Saturday, February 2, 2013
Arc & Stones - Self-Titled EP
Every generation thinks it has discovered something new and different. What was blues became rock 'n roll. What was rock 'n roll became rock. What was rock became classic rock then became new wave then alternative rock with plenty of little steps in between. The genre categories have become so sliced and diced that you might as well say each band that has its own sound is a genre sub-category. Yet, every band's sound is rooted in the past. There is no Steve Vai without Jimi Hendrix. There is no Jimi Hendrix without Bo Diddley. There is no Bo Diddley without Muddy Waters. There is no Muddy Waters without Robert Johnson. So, when four early twenty year old guys from Brooklyn, New York in a group named Arc & Stones, call themselves an "alternative rock band" with a "new progressive sound," I take the description with a grain of salt. I mark such hype up to naivete and youthful enthusiasm.
Sure enough my cynicism was validated as I listened to their first and only release, a five track self-titled extended play. Arc & Stones does not provide a "new progressive sound," it provides some of the greatest sounding classic hard rock anthems and ballads I've heard since the late 1980's. This is quite an amazing feat when you consider that not one of the band members was even alive when their sound was at its popularity peak. For this young "alternative band" it might just prove to be a great place to start a rock music career.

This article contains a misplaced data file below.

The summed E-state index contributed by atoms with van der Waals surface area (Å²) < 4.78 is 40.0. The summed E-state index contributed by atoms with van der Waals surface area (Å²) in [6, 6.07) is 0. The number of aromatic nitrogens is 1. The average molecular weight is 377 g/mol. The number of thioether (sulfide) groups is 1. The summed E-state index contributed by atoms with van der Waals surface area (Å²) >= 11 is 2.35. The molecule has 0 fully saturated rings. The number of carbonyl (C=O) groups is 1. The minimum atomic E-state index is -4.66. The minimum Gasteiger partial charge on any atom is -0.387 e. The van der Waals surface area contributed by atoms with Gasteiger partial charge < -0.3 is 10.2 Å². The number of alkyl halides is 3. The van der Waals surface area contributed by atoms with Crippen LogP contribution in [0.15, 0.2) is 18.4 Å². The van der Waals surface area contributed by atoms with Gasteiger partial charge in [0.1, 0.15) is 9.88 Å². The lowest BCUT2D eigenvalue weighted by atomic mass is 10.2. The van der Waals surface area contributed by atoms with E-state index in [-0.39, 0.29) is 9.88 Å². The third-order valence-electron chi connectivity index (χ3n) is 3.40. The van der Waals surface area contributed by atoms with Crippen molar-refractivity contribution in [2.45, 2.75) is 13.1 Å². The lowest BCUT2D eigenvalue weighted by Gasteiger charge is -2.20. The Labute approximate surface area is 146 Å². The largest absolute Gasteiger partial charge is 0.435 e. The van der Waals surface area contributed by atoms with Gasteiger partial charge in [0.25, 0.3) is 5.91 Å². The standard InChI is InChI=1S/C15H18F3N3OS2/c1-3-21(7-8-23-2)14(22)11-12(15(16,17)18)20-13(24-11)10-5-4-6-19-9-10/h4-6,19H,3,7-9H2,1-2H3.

The first track on the EP, "Silence", is anything but quiet. Singer Dan Pellarin (he is also known to pick up a guitar or pick at the keyboards) has the vocal chops of an early Steven Tyler. They drip with sweet rock emotion. He just brings it, not just on "Silence", but on all five cuts on the EP. Lead guitarist Ben Cramer ably negotiates the quiet and loud blues-based pleas while bassist Eddy Bayes and drummer Joe Doino pound out the rhythm. The remaining four tracks, in order, "Say Goodbye", "Let Me Down", "She's Mine" and "Rise", follow a similar curve with slowly building tensions that burst into raucous anthems and ballads of gargantuan proportions.
Significant credit for Arc & Stones' recorded sound must go to a non-band member, Jeremy Griffith, who produced the recordings. His guiding midas touch is best displayed on "Let Me Down", with its vocal hooks that build until a choir envelops the listener. Don't get the idea that this band is all production. These guys jointly write song lyrics. The classic hard rock throwbacks thrown down do not sound dated. Despite it not being a new sound, this rock music sound is timeless.
- Old School